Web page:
People who don’t travel much tend to falsely assume that traveling, especially international travel, is expensive. It’s something only privileged rich people do. I’m here to debunk that myth, as I’m far from rich, yet I’ve traveled to 15 some odd countries spanning across countless trips. I’m not even one of those hardcore shoestring budget travelers, either. I like to enjoy myself when I travel, not count every penny. So if I can travel comfortably on my modest salary, then anyone can.
Yes, traveling can be very expensive if you’re foolish and you want it to be, but it’s really not as costly as you might initially think. I want to share almost of decade of frequent traveling experience with you, as I have learned a thing or two about traveling more cost-effectively after all these years. Some of these tips are easy as pie, while others not so much. But if you’re prepared to change your mentality and get out of your comfort zone a bit, you’ll be rewarded with unforgettable travel experiences that’ll stick with you for a lifetime. So without further ado, here are my top ten tips to travel more cost effectively:
1. Use Coupon Codes
I start this list off with the easiest to grasp and to put into action. Whenever booking accommodation or airfare online, ALWAYS first check by Googling if there’s a coupon code that offers a discount before booking. Many of the most popular American travel agency websites – such as Orbitz, Expedia, Travelocity, and Hotels.com – regularly offer discounts on airfare, accommodation, cruises, and car rentals via coupon codes that you can enter whenever inputting your payment details. They can usually be used for both domestic and overseas travel.
Sometimes these codes will get you 5-20% off your purchase, while other times you may get $25 off. If booking something cheap like a single night in a hotel, that amount may be negligible, but the more you book, the more it can really add up. Regardless, anything is better than nothing, especially considering all you have to do is copy and paste a coupon code. When I stay at multiple hotels in one trip, I use a coupon code for each booking. I save anywhere from $25 to $100 per trip by merely using coupon codes. Don’t let them slip your mind the next time you’re making reservations for a trip.
2. Travel Longer
This may sound counter-intuitive, but think about it for a minute. Let’s say you travel to Bangkok for five days. The round-trip airfare is $500, and each night in a simple hotel is $25. Your total airfare and accommodation costs will be $625 ($500 + $125). That’s an average cost of $125 a day. Now let’s say you travel to Bangkok for 14 days. Your airfare is still $500, and your hotel is still $25 a night. Your total cost is now $850, but your average daily cost is now only about $61. Sure, you paid more for staying longer, but the value of each day you spent in Bangkok almost doubled.
Now let’s take this even further. Let’s assume that you’re a person who likes to dine out every day, as many people do nowadays. Let’s also assume that you’re coming from a moderately expensive Western country. About how much do you pay (per person) to dine out at a restaurant in your home country? Let’s just keep it simple and say $12 a meal. But how much would an average meal be in a local Thai restaurant in Bangkok? From experience, I’d say about $3 a meal. That means for every time you dine out in Bangkok, you’re saving $9 by not doing the same in your home country. Over two weeks’ time, that’s $126 in savings. You could take this argument even further if you wanted to. For example, driving your car back home vs. taking a bus or taxi in Bangkok. Drinking at a bar back home vs. drinking in Bangkok, etc. The trip slowly but surely starts to pay for itself.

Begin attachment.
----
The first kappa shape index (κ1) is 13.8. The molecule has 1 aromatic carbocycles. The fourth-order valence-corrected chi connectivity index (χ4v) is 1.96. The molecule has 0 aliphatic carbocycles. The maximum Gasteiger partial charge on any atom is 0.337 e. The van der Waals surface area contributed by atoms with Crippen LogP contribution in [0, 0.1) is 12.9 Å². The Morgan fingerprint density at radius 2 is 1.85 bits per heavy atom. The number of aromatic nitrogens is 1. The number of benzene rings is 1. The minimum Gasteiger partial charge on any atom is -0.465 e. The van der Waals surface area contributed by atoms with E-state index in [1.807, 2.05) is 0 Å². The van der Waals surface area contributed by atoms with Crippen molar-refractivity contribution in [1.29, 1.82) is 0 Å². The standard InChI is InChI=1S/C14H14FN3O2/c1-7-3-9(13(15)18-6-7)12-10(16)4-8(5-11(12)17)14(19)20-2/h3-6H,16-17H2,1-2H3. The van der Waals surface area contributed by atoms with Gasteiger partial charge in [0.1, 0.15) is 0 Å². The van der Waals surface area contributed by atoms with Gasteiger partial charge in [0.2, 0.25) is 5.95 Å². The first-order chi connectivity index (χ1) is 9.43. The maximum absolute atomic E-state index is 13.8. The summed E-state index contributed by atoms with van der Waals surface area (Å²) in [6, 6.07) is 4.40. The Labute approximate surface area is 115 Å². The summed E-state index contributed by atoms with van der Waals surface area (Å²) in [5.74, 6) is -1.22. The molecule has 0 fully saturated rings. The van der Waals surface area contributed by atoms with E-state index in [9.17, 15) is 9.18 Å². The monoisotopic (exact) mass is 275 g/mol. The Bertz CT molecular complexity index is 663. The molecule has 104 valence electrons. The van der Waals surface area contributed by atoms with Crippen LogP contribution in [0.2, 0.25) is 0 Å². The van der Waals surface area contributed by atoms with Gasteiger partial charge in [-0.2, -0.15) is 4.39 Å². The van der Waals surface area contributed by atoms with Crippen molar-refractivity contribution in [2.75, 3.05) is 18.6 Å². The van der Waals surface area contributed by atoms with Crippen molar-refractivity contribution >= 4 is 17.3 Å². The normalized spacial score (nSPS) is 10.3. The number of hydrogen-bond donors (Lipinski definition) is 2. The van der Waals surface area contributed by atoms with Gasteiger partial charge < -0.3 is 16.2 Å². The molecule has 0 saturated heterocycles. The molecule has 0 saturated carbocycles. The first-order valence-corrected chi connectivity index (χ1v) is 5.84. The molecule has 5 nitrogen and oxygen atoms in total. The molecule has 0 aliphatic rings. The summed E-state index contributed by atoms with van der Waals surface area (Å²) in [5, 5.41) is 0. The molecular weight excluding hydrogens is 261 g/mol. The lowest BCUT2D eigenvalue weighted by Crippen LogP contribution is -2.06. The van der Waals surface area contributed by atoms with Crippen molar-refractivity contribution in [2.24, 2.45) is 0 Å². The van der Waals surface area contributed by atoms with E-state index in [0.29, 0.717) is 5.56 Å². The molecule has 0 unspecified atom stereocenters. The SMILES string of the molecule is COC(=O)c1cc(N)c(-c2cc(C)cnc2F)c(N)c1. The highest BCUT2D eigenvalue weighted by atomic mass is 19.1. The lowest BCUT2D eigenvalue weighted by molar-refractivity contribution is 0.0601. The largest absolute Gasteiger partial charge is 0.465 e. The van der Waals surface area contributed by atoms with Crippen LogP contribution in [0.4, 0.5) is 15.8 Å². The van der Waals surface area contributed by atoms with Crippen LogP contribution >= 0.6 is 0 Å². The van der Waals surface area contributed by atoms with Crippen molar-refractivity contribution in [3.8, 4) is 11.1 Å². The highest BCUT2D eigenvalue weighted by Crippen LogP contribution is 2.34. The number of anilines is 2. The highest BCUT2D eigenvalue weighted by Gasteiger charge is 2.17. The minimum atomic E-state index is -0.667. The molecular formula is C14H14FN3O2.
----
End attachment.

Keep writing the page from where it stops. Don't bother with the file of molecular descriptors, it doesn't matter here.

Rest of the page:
Now of course this doesn’t work if you’re traveling to a more expensive country, but there’s great potential when traveling to somewhere cheaper than where you’re coming from. I have been on trips where I actually saved money by traveling and not staying home (i.e. traveling to Ulaanbaatar vs. staying in rural Japan).
3. Take Advantage of Free Layovers
Did you know that whenever you have a layover in your journey from point A to B, often you can stay at that layover spot for days, weeks, or even months at little to no extra cost? Let me elaborate.
I was once searching for airfare from Bangkok to Dalian, China, but all the cheapest tickets had an hours-long layover in Shanghai along the way. At that point in time, I had never been to Shanghai, so I wanted to see what extra cost it would be to simply stay in Shanghai for a few days before making my way to Dalian, my final destination. To my surprise, it cost absolutely nothing. I could stay in Shanghai for a few days, yet I’d still pay the same price for airfare than if I had simply stayed in Shanghai for a few hours. I had plenty of vacation time, so the choice was a no-brainer. I finally got to see Shanghai, yet my only extra cost was the hotel for each night.
Ever since then, I always check if I can stay at my layover spots for days or even weeks without paying any extra. Sometimes it costs more, but just as often it doesn’t cost anything. For my upcoming trip to Hanoi, Vietnam from China this coming March, I have a free week-long layover in Hong Kong. It’s a win-win situation: I get to see a new place (Hong Kong) at no extra cost, and I break my long journey into more palatable single flights, rather than enduring multiple flights and a layover all in one go. You can search for worthwhile layovers like these by using the “multiple destinations” function on airfare aggregators.